BEATTIE ET AL. 12. Hiles, M.C., Badylak, S.F., Lantz, G.C., Kokini, K., Geddes, L.A., and Morff, R.J. Mechanical properties of xenogeneic small-intestinal submucosa when used as an aortic graft in the dog. J Biomed Mater Res 29, 883, 1995. 13. Jernigan, T.W., Croce, M.A., Cagiannos, C., Shell, D.H., Handorf, C.R., and Fabian, T.C. Small intestinal submucosa for vascular reconstruction in the presence of gastrointestinal contamination. Ann Surg 239, 733, 2004. 14. De Ugarte, D.A., Choi, E., Weitzbuch, H., Wulur, I., Caulkins, C., Wu, B., Fonkalsrud, E.W., Atkinson, J.B., and Dunn, J.C. Mucosal regeneration of a duodenal defect using small intestine submucosa. Am Surg 70, 49, 2004. 15. Pu, L.L. Small intestinal submucosa (Surgisis) as a bioactive prosthetic material for repair of abdominal wall fascial defect. Plast Reconstr Surg 115, 2127, 2005. 16. Shell, D.H.t., Croce, M.A., Cagiannos, C., Jernigan, T.W., Edwards, N., and Fabian, T.C. Comparison of small-intestinal submucosa and expanded polytetrafluoroethylene as a vascular conduit in the presence of gram-positive contamination. Ann Surg 241, 995, 2005. 17. MacLeod, T.M., Sarathchandra, P., Williams, G., Sanders, R., and Green, C.J. Evaluation of a porcine origin acellular dermal matrix and small intestinal submucosa as dermal replacements in preventing secondary skin graft contraction. Burns 30, 431, 2004. 18. Sardeli, C., Axelsen, S.M., and Bek, K.M. Use of porcine small intestinal submucosa in the surgical treatment of recurrent rectocele in a patient with Ehlers-Danlos syndrome type III. Int Urogynecol J Pelvic Floor Dysfunct 16, 504, 2005. 19. Badylak, S.F., Record, R., Lindberg, K., Hodde, J., and Park, K. Small intestinal submucosa: a substrate for in vitro cell growth. J Biomater Sci Polym Ed 9, 863, 1998. 20. Valentin, J.E., Badylak, J.S., McCabe, G.P., and Badylak, S.F. Extracellular matrix bioscaffolds for orthopaedic applications: a comparative histologic study. J Bone Joint Surg Am 88, 2673, 2006. 21. Gilbert, T.W., Stewart-Akers, A.M., Simmons-Byrd, A., and Badylak, S.F. Degradation and remodeling of small intestinal submucosa in canine Achilles tendon repair. J Bone Joint Surg Am 89, 621, 2007. 22. Cobb, M.A., Badylak, S.F., Janas, W., and Boop, F.A. Histology after dural grafting with small intestinal submucosa. Surg Neurol 46, 389, 1996. 23. Li, F., Li, W., Johnson, S., Ingram, D., Yoder, M., and Badylak, S. Low-molecular-weight peptides derived from extracellular matrix as chemoattractants for primary endothelial cells. Endothelium 11, 199, 2004. 24. Brennan, E.P., Reing, J., Chew, D., Myers-Irvin, J.M., Young, E.J., and Badylak, S.F. Antibacterial activity within degradation products of biological scaffolds composed of extracellular matrix. Tissue Eng 12, 2949, 2006. 25. Sarikaya, A., Record, R., Wu, C.C., Tullius, B., Badylak, S., and Ladisch, M. Antimicrobial activity associated with extracellular matrices. Tissue Eng 8, 63, 2002. 26. Reing, J.E., Zhang, L., Myers-Irvin, J., Cordero, K.E., Freytes, D.O., Heber-Katz, E., Bedelbaeva, K., McIntosh, D., Dewilde, A., Braunhut, S.J., and Badylak, S.F. Degradation products of extracellular matrix affect cell migration and proliferation. Tissue Eng 2008 (In press). 27. Holtom, P.D., Shinar, Z., Benna, J., and Patzakis, M.J. Porcine small intestine submucosa does not show antimicrobial properties. Clin Orthop Relat Res 427, 18, 2004. 28. Badylak, S.F., Wu, C.C., Bible, M., and McPherson, E. Host protection against deliberate bacterial contamination of an
MIGRATION OF CELLS TOWARD ECM SCAFFOLDS
extracellular matrix bioscaffold versus Dacron mesh in a dog model of orthopedic soft tissue repair. J Biomed Mater Res B Appl Biomater 67, 648, 2003. Badylak, S.F., Coffey, A.C., Lantz, G.C., Tacker, W.A., and Geddes, L.A. Comparison of the resistance to infection of intestinal submucosa arterial autografts versus polytetrafluoroethylene arterial prostheses in a dog model. J Vasc Surg 19, 465, 1994. Mantovani, F., Trinchieri, A., Castelnuovo, C., Romano, A.L., and Pisani, E. Reconstructive urethroplasty using porcine acellular matrix. Eur Urol 44, 600, 2003. Zantop, T., Gilbert, T.W., Yoder, M.C., and Badylak, S.F. Extracellular matrix scaffolds are repopulated by bone marrow-derived cells in a mouse model of achilles tendon reconstruction. J Orthop Res 24, 1299, 2006. Badylak, S.F., Park, K., Peppas, N., McCabe, G., and Yoder, M. Marrow-derived cells populate scaffolds composed of xenogeneic extracellular matrix. Exp Hematol 29, 1310, 2001. Freytes, D.O., Badylak, S.F., Webster, T.J., Geddes, L.A., and Rundell, A.E. Biaxial strength of multilaminated extracellular matrix scaffolds. Biomaterials 25, 2353, 2004. Kochupura, P.V., Azeloglu, E.U., Kelly, D.J., Doronin, S.V., Badylak, S.F., Krukenkamp, I.B., Cohen, I.S., and Gaudette, G.R. Tissue-engineered myocardial patch derived from extracellular matrix provides regional mechanical function. Circulation 112, I144, 2005. Vracko, R. Basal lamina scaffold-anatomy and significance for maintenance of orderly tissue structure. Am J Pathol 77, 314, 1974. Brown, B., Lindberg, K., Reing, J., Stolz, D.B., and Badylak, S.F. The basement membrane component of biologic scaffolds derived from extracellular matrix. Tissue Eng 12, 519, 2006. Heber-Katz, E. The regenerating mouse ear. Semin Cell Dev Biol 10, 415, 1999. Clark, L.D., Clark, R.K., and Heber-Katz, E. A new murine model for mammalian wound repair and regeneration. Clin Immunol Immunopathol 88, 35, 1998. Hodde, J.P., Ernst, D.M., and Hiles, M.C. An investigation of the long-term bioactivity of endogenous growth factor in OASIS Wound Matrix. J Wound Care 14, 23, 2005. Hodde, J.P., Record, R.D., Liang, H.A., and Badylak, S.F. Vascular endothelial growth factor in porcine-derived extracellular matrix. Endothelium 8, 11, 2001. McDevitt, C.A., Wildey, G.M., and Cutrone, R.M. Transforming growth factor-beta1 in a sterilized tissue derived from the pig small intestine submucosa. J Biomed Mater Res A 67, 637, 2003. Voytik-Harbin, S.L., Brightman, A.O., Kraine, M.R., Waisner, B., and Badylak, S.F. Identification of extractable growth factors from small intestinal submucosa. J Cell Biochem 67, 478, 1997. Baramova, E.N., Shannon, J.D., Bjarnason, J.B., and Fox, J.W. Degradation of extracellular matrix proteins by hemorrhagic metalloproteinases. Arch Biochem Biophys 275, 63, 1989. Buckley, S., Driscoll, B., Shi, W., Anderson, K., and Warburton, D. Migration and gelatinases in cultured fetal, adult,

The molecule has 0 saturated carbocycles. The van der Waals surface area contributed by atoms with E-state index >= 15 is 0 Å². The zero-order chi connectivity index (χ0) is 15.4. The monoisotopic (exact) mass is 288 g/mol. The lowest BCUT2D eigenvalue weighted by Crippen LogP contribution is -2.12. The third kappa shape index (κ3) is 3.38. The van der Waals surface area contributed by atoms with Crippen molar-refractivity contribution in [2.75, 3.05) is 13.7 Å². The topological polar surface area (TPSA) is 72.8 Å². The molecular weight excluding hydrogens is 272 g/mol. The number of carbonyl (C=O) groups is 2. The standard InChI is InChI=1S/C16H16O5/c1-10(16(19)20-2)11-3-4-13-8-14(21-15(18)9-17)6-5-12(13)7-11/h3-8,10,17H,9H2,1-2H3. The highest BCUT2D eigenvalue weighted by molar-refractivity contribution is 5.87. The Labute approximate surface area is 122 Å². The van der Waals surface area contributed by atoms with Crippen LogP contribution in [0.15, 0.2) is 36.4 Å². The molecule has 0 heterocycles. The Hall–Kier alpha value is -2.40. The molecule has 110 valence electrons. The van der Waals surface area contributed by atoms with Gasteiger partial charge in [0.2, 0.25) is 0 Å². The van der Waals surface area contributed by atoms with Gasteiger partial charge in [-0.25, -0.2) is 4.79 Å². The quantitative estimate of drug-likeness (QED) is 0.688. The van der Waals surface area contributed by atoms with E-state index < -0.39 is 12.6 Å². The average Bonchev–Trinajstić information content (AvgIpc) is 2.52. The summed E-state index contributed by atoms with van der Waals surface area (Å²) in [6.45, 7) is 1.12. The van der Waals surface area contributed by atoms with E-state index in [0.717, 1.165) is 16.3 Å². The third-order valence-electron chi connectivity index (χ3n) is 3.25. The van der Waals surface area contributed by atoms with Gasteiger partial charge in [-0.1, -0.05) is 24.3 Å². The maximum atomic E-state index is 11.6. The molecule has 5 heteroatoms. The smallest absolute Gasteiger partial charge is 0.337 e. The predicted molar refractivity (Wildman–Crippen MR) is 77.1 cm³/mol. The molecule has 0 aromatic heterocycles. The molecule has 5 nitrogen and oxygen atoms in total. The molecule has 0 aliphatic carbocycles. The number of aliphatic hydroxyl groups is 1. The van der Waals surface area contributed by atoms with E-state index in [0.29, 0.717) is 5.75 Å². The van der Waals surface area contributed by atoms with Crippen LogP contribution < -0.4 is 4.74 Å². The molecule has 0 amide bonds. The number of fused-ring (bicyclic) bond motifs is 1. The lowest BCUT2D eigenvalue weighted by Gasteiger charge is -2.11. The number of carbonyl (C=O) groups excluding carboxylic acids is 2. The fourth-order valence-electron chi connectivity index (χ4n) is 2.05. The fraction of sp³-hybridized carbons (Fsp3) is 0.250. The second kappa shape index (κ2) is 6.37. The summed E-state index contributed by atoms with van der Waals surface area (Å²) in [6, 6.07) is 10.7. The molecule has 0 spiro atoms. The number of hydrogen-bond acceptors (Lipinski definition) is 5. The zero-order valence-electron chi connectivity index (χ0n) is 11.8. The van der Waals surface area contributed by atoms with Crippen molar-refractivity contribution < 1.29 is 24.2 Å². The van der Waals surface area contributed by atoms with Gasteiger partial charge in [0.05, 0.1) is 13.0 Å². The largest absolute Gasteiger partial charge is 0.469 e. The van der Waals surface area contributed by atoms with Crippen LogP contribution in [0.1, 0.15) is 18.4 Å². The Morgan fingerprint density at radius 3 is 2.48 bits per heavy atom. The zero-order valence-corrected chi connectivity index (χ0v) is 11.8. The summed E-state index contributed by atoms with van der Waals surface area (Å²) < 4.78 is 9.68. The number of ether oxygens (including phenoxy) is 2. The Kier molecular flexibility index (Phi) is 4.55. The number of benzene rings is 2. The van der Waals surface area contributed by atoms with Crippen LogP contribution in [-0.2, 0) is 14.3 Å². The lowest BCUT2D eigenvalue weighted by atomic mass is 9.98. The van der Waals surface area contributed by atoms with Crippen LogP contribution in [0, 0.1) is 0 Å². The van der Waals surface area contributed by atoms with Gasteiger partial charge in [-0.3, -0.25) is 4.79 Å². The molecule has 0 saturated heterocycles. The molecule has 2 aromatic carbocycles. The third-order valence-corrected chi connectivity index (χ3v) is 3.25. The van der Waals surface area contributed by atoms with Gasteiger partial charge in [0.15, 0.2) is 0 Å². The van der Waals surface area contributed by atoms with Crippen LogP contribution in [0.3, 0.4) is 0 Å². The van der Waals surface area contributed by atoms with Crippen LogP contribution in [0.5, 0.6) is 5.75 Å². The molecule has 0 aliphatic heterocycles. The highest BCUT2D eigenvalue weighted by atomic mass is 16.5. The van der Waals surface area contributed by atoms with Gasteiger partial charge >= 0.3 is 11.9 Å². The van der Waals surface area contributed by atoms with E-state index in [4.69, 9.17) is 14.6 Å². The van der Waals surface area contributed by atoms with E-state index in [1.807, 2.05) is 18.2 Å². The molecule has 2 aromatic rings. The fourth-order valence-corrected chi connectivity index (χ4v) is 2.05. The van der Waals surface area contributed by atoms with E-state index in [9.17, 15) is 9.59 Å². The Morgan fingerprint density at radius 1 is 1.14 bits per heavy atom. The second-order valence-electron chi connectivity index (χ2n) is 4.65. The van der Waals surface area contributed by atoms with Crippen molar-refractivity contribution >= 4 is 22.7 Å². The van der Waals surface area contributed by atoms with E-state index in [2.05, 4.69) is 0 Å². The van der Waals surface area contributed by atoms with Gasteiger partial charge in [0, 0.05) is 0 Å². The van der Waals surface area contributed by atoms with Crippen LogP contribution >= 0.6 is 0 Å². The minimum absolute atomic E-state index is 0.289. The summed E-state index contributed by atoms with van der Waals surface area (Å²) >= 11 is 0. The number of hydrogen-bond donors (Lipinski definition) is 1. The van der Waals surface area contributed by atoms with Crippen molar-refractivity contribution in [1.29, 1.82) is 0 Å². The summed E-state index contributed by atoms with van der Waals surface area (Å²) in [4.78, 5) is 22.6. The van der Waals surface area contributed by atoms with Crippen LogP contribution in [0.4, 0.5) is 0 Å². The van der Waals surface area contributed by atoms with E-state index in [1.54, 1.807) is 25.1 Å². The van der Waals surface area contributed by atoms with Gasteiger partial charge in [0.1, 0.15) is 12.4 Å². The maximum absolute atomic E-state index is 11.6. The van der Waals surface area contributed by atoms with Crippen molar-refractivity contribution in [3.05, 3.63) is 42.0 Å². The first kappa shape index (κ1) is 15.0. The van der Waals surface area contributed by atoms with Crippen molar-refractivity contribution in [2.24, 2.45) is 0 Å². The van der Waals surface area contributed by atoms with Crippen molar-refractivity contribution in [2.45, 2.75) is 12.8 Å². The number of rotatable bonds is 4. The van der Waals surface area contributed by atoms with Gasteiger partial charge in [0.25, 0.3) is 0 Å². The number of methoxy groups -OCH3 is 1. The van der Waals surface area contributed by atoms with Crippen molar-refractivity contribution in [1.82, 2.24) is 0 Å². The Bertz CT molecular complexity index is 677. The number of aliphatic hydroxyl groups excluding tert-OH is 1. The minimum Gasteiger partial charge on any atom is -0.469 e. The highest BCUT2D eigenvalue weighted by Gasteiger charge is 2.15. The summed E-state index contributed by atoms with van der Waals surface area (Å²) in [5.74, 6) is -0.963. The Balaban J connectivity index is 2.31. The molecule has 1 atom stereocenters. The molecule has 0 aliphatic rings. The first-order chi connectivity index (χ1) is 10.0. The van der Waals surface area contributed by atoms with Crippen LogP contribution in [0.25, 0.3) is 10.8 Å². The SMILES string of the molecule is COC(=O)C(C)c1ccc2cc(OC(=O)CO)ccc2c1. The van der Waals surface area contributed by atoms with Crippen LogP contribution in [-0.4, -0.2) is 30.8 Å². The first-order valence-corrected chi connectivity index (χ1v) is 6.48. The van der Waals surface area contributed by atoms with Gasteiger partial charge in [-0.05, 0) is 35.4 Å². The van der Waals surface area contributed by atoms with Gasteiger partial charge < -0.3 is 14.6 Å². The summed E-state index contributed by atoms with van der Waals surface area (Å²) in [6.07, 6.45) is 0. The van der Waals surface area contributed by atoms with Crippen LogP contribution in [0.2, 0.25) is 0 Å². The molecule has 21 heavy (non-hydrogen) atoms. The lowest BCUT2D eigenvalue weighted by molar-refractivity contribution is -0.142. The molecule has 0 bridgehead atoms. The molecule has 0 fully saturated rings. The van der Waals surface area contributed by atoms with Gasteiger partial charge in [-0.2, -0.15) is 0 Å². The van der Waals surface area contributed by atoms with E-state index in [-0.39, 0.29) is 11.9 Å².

and hyperoxic alveolar epithelial cells. Am J Physiol Lung Cell Mol Physiol 281, L427, 2001. Badylak, S.F., and Gilbert, T.W. Immune response to biologic scaffold materials. Semin Immunol 20, 109, 2008. Badylak, S.F., Valentin, J.E., Ravindra, A.K., McCabe, G.P., and Stewart-Akers, A.M. Macrophage phenotype as a determinant of biologic scaffold remodeling. Tissue Eng 2008 (In press). Faraj, K.A., van Kuppevelt, T.H., and Daamen, W.F. Construction of collagen scaffolds that mimic the threedimensional architecture of specific tissues. Tissue Eng 13, 2387, 2007. Tischer, T., Vogt, S., Aryee, S., Steinhauser, E., Adamczyk, C., Milz, S., Martinek, V., and Imhoff, A.B. Tissue engineering of the anterior cruciate ligament: a new method using acellularized tendon allografts and autologous fibroblasts. Arch Orthop Trauma Surg 127, 735, 2007. Whitlock, P.W., Smith, T.L., Poehling, G.G., Shilt, J.S., and van Dyke, M. A naturally derived, cytocompatible, and architecturally optimized scaffold for tendon and ligament regeneration. Biomaterials 28, 4321, 2007. Woods, T., and Gratzer, P.F. Effectiveness of three extraction techniques in the development of a decellularized bone-anterior cruciate ligament-bone graft. Biomaterials 26, 7339, 2005. Rajnoch, C., Ferguson, S., Metcalfe, A.D., Herrick, S.E., Willis, H.S., and Ferguson, M.W. Regeneration of the ear after wounding in different mouse strains is dependent on the severity of wound trauma. Dev Dyn 226, 388, 2003. Leferovich, J.M., Bedelbaeva, K., Samulewicz, S., Zhang, X.M., Zwas, D., Lankford, E.B., and Heber-Katz, E. Heart regeneration in adult MRL mice. Proc Natl Acad Sci USA 98, 9830, 2001. Beare, A.H., Metcalfe, A.D., and Ferguson, M.W. Location of injury influences the mechanisms of both regeneration and repair within the MRL=MpJ mouse. J Anat 209, 547, 2006. Gourevitch, D., Clark, L., Chen, P., Seitz, A., Samulewicz, S.J., and Heber-Katz, E. Matrix metalloproteinase activity correlates with blastema formation in the regenerating MRL mouse ear hole model. Dev Dyn 226, 377, 2003. Masinde, G., Li, X., Baylink, D.J., Nguyen, B., and Mohan, S. Isolation of wound healing=regeneration genes using restrictive fragment differential display-PCR in MRL=MPJ and C57BL=6 mice. Biochem Biophys Res Commun 330, 117, 2005.
Address reprint requests to: Stephen F. Badylak, D.V.M., M.D., Ph.D. McGowan Institute for Regenerative Medicine University of Pittsburgh 100 Technology Drive, Suite 200 Pittsburgh, PA 15219 E-mail: [email protected]
Received: March 13, 2008 Accepted: July 23, 2008 Online Publication Date: October 1, 2008